Why Evolution is not my favorite mail reader
I will admit up front that I am not an IMAP person; I'm an MH and exmh person and have been for years. The only reason I'm playing around with IMAP is that I'm more or less responsible for an IMAP server, so it behooves me to be able to test whether or not it's working. I picked Evolution as my IMAP test environment for various reasons including that it's the Gnome default.
As a result of this, I have formed some opinions about why Evolution is not my favorite mail reader:
- it crashes, and too often. I'm an old-fashioned person; I expect my mail reader to just work, and not to explode every so often.
- to add insult to injury, the bug reporting system it's hooked up
to in Fedora Core goes all the way through quizzing you and getting
you to fill in information, only to announce that Evolution bugs aren't
managed through the system it files bug reports with.
- getting Evolution to notice IMAP folders created outside of itself
seems to take multiple rounds of quitting and restarting Evolution.
I guess I can be thankful that I have a fast machine.
- Evolution desperately needs an 'accept this SSL certificate permanently'
option. Otherwise, if you are using a self-signed certificate, you
get prompted about it every time you start Evolution up.
- there appears to be no way to export your filters from one Evolution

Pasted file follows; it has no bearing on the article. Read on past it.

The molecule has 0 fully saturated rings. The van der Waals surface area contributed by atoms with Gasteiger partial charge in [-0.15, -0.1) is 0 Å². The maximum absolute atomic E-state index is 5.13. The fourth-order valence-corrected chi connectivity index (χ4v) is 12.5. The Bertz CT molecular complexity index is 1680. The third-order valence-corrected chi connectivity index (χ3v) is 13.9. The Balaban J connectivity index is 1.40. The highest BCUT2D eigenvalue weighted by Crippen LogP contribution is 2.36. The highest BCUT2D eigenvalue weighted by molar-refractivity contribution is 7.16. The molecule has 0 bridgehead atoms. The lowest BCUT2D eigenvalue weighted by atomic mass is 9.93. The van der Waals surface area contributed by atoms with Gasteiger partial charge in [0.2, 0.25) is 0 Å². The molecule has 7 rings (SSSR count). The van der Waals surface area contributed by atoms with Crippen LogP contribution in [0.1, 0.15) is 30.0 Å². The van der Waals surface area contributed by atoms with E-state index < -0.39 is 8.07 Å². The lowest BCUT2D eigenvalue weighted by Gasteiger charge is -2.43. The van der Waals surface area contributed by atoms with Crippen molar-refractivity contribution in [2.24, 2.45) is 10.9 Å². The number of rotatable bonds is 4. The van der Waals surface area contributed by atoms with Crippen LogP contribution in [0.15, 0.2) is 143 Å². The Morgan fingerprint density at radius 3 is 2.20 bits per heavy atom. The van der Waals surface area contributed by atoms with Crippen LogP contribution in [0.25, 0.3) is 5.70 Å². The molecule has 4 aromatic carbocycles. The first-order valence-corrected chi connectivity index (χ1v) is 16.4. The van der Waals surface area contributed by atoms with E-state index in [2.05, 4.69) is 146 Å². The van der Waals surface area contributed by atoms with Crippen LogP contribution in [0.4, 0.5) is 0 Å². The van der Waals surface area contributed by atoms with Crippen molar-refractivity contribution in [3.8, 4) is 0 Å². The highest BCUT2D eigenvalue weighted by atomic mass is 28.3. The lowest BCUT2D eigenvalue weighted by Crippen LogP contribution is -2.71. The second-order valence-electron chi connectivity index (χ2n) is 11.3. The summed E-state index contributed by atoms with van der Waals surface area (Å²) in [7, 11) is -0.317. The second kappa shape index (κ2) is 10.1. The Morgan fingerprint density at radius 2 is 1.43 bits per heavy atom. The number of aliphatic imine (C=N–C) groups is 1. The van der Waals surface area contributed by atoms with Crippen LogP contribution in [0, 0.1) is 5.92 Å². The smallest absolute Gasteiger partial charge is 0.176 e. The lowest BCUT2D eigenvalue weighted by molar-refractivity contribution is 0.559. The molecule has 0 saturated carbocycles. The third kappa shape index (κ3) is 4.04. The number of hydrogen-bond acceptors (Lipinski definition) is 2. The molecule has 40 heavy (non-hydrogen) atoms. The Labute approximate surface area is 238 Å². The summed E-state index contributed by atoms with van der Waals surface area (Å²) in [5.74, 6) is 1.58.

and import them into another. Apparently it is a freakish thing to
want to read email from work and home with the same filtering settings.
(It turns out that the magic way is to copy the
filters.xmlfile from one install to another; it's found in
.evolution/mail. You probably need to do this while the target Evolution install is not running.)
- filters mysteriously fail some of the time, or mysteriously fail to have some options (in my case, 'move to folder') work. As far as I can tell, there is no way to debug this sort of issue; Evolution is totally silent about the operations of filtering, what matches, and so on.
In fact, Evolution is silent pretty much any time something doesn't work, which makes it very frustrating whenever something goes wrong. Which it seems to for me with moderately distressing regularity.
(For example, Evolution managed to get one IMAP folder into a state where it could half-see that there were messages there (sometimes), but totally refused to show me any of them. Fixing this was impossible, and eventually something just erased all of the messages.)
I also have to say that it is annoying that no two IMAP clients seem to be able to agree about all of the fine details of how to deal with messages, which makes it hard to switch between clients for testing. Given that this is a client/server protocol to start with, it would be nice if the clients were more interoperable.
In summary, I'm really glad that I'm just using Evolution and IMAP for testing and I don't have to use it as my real mail environment.
(While bits of this have been accumulating for a while, this grump has been brought to you today by the process of trying to bring up a second IMAP server running different IMAP software on a different OS platform, and thus attempting to make sure that people can switch back and forth relatively transparently.)
Comments on this page:Written on 12 April 2007.